One thing Linux doesn't like is nVidia graphics, which isn't a problem for you on the powerbook that has an ATI card, which has great linux compatibility.

    If you don't mind spending a couple hours setting it up, linux WILL run faster than OSX. I installed Debian on an iBook G3 and it could run youtube natively under QupZilla, which is a VERY lightweight browser for Debian PPC.

    You can use this guide to help you along if you're up for it:

    http://ppcluddite.blogspot.com/2012/03/installing-debian-linux-on-ppc-part-i.html

    Once set up with all the necessary code tweaks, it will be a much more fuild system than OSX. If all your mom is using it for is web browsing then it will be very capable for years.

    P.S. Don't use Ubuntu, even on new Intel machines it is possibly the slowest linux distro I've ever used.
     
  8. Altemose macrumors G3

    Altemose

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    Mar 26, 2013
    Location:
    Elkton, Maryland
    #8
    I really do not know what happened to Ubuntu, as it used to be so great. It seems to me that after 10.04 it became a bloated mess! Since Ubuntu is backed by Canonical and has an entire ecosystem there is no reason they couldn't be a major OS player, but sadly by making it progressively worse they alienated themselves from OEMs. A shame really...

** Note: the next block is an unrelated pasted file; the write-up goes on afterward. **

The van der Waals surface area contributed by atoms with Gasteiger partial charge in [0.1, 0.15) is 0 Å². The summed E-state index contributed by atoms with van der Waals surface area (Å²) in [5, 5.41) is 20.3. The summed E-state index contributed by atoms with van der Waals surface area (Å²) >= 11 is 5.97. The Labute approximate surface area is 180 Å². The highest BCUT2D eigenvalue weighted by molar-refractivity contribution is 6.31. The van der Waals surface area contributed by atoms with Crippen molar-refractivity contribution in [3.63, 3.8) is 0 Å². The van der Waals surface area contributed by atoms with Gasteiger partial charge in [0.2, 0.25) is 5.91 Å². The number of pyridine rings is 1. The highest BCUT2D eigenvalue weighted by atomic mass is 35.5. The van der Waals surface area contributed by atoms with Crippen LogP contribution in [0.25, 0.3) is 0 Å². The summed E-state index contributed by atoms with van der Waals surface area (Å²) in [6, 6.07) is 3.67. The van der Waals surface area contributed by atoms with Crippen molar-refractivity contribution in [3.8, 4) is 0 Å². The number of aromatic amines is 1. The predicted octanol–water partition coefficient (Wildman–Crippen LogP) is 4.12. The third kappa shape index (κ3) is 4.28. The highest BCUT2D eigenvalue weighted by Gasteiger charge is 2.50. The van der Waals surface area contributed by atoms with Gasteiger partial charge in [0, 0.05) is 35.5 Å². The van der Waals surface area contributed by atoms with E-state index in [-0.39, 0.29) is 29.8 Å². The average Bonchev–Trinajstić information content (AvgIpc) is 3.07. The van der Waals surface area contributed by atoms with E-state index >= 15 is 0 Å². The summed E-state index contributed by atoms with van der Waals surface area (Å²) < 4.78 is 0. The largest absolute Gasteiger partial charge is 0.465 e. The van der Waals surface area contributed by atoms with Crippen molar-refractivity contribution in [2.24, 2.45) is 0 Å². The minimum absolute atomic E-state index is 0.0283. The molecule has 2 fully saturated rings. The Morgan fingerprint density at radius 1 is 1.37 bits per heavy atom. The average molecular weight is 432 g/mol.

9. swamprock, Jul 25, 2016
    Last edited: Jul 25, 2016

    swamprock macrumors 6502

    swamprock

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    Michigan
    #9
    THE definitive guide. Once I was able to use and understand this guide to install Wheezy (and later, Jessie), it encouraged me to explore Debian further, and I've learned a LOT more since then. It's amazing to me that not only is linux so infinitely customizable, you can run (within reason) a modern OS on an ancient computer; in my case, my 300mhz Wallstreet Powerbook; and make it reasonably usable. The TiBook was quite a challenge due to the weird video resolution and chip, but I figured it out, again using ppcluddite's guide.

    I now run Jessie on all of my Powerbooks and both of my Macbooks, leaving only my iBook G3 (OS 9 and 10.4.11), my 2008 iMac (El Capitan), my 2009 MB Pro (El Capitan), my G5 (10.4.11) and my Bondi iMac (OS 9) running Mac OS.